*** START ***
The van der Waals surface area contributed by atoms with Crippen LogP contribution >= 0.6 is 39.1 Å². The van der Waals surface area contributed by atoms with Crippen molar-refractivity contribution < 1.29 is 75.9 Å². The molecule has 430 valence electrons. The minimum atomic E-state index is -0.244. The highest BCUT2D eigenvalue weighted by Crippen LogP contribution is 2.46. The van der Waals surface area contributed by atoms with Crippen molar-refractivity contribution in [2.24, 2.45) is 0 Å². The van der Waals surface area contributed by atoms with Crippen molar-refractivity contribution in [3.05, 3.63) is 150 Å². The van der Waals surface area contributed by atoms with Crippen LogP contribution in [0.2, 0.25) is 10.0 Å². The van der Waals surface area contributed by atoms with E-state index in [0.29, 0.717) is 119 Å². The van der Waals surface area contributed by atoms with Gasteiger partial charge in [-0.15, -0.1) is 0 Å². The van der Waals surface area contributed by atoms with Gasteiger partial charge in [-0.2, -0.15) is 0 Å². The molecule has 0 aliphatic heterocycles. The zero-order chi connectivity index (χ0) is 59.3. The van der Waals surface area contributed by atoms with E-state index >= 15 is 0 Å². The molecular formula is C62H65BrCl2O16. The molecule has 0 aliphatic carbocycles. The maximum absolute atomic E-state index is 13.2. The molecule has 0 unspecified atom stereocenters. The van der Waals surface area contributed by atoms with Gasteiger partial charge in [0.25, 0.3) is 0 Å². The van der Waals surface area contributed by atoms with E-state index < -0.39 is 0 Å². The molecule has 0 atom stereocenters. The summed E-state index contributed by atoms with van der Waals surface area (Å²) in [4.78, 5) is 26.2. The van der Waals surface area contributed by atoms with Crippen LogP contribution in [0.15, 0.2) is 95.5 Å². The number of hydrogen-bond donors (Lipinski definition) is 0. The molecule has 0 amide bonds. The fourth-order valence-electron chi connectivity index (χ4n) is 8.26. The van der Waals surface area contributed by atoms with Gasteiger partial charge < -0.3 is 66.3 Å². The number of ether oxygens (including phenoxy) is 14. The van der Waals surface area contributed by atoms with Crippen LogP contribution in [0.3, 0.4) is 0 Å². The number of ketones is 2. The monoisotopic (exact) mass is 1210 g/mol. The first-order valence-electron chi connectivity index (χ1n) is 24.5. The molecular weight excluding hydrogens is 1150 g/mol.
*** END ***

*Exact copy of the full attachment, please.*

The van der Waals surface area contributed by atoms with Crippen LogP contribution >= 0.6 is 39.1 Å². The van der Waals surface area contributed by atoms with Crippen molar-refractivity contribution < 1.29 is 75.9 Å². The molecule has 430 valence electrons. The minimum atomic E-state index is -0.244. The highest BCUT2D eigenvalue weighted by Crippen LogP contribution is 2.46. The van der Waals surface area contributed by atoms with Crippen molar-refractivity contribution in [2.24, 2.45) is 0 Å². The van der Waals surface area contributed by atoms with Crippen molar-refractivity contribution in [3.05, 3.63) is 150 Å². The van der Waals surface area contributed by atoms with Crippen LogP contribution in [0.2, 0.25) is 10.0 Å². The van der Waals surface area contributed by atoms with E-state index in [0.29, 0.717) is 119 Å². The van der Waals surface area contributed by atoms with Gasteiger partial charge in [-0.15, -0.1) is 0 Å². The van der Waals surface area contributed by atoms with Gasteiger partial charge in [-0.2, -0.15) is 0 Å². The molecule has 0 aliphatic heterocycles. The zero-order chi connectivity index (χ0) is 59.3. The van der Waals surface area contributed by atoms with E-state index >= 15 is 0 Å². The molecular formula is C62H65BrCl2O16. The molecule has 0 aliphatic carbocycles. The maximum absolute atomic E-state index is 13.2. The molecule has 0 unspecified atom stereocenters. The van der Waals surface area contributed by atoms with Gasteiger partial charge in [0.25, 0.3) is 0 Å². The van der Waals surface area contributed by atoms with E-state index < -0.39 is 0 Å². The molecule has 0 atom stereocenters. The summed E-state index contributed by atoms with van der Waals surface area (Å²) in [4.78, 5) is 26.2. The van der Waals surface area contributed by atoms with Crippen LogP contribution in [0.15, 0.2) is 95.5 Å². The number of hydrogen-bond donors (Lipinski definition) is 0. The molecule has 0 amide bonds. The fourth-order valence-electron chi connectivity index (χ4n) is 8.26. The van der Waals surface area contributed by atoms with Gasteiger partial charge < -0.3 is 66.3 Å². The number of ether oxygens (including phenoxy) is 14. The van der Waals surface area contributed by atoms with Crippen LogP contribution in [0.3, 0.4) is 0 Å². The number of ketones is 2. The monoisotopic (exact) mass is 1210 g/mol. The first-order valence-electron chi connectivity index (χ1n) is 24.5. The molecular weight excluding hydrogens is 1150 g/mol.